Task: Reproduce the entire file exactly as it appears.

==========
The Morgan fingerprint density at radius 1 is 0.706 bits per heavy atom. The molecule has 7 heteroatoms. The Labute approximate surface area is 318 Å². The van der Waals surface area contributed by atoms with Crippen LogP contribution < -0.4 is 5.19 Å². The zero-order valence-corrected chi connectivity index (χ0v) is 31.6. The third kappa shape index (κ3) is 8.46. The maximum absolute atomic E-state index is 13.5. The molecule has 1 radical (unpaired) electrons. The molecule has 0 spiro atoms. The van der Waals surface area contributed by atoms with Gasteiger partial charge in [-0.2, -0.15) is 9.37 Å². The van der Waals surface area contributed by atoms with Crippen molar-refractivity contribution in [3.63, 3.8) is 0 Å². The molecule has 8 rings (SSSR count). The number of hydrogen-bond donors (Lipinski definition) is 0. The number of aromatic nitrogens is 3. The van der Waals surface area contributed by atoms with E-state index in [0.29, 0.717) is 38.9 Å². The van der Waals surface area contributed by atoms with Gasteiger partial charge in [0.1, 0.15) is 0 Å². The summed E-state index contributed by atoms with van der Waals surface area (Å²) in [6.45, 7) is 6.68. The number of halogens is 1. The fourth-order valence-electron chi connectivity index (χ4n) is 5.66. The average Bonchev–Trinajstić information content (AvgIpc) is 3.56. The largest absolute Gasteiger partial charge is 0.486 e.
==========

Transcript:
The Morgan fingerprint density at radius 1 is 0.706 bits per heavy atom. The molecule has 7 heteroatoms. The Labute approximate surface area is 318 Å². The van der Waals surface area contributed by atoms with Crippen LogP contribution < -0.4 is 5.19 Å². The zero-order valence-corrected chi connectivity index (χ0v) is 31.6. The third kappa shape index (κ3) is 8.46. The maximum absolute atomic E-state index is 13.5. The molecule has 1 radical (unpaired) electrons. The molecule has 0 spiro atoms. The van der Waals surface area contributed by atoms with Gasteiger partial charge in [-0.2, -0.15) is 9.37 Å². The van der Waals surface area contributed by atoms with Crippen molar-refractivity contribution in [3.63, 3.8) is 0 Å². The molecule has 8 rings (SSSR count). The number of hydrogen-bond donors (Lipinski definition) is 0. The number of aromatic nitrogens is 3. The van der Waals surface area contributed by atoms with E-state index in [0.29, 0.717) is 38.9 Å². The van der Waals surface area contributed by atoms with Gasteiger partial charge in [0.1, 0.15) is 0 Å². The summed E-state index contributed by atoms with van der Waals surface area (Å²) in [6.45, 7) is 6.68. The number of halogens is 1. The fourth-order valence-electron chi connectivity index (χ4n) is 5.66. The average Bonchev–Trinajstić information content (AvgIpc) is 3.56. The largest absolute Gasteiger partial charge is 0.486 e.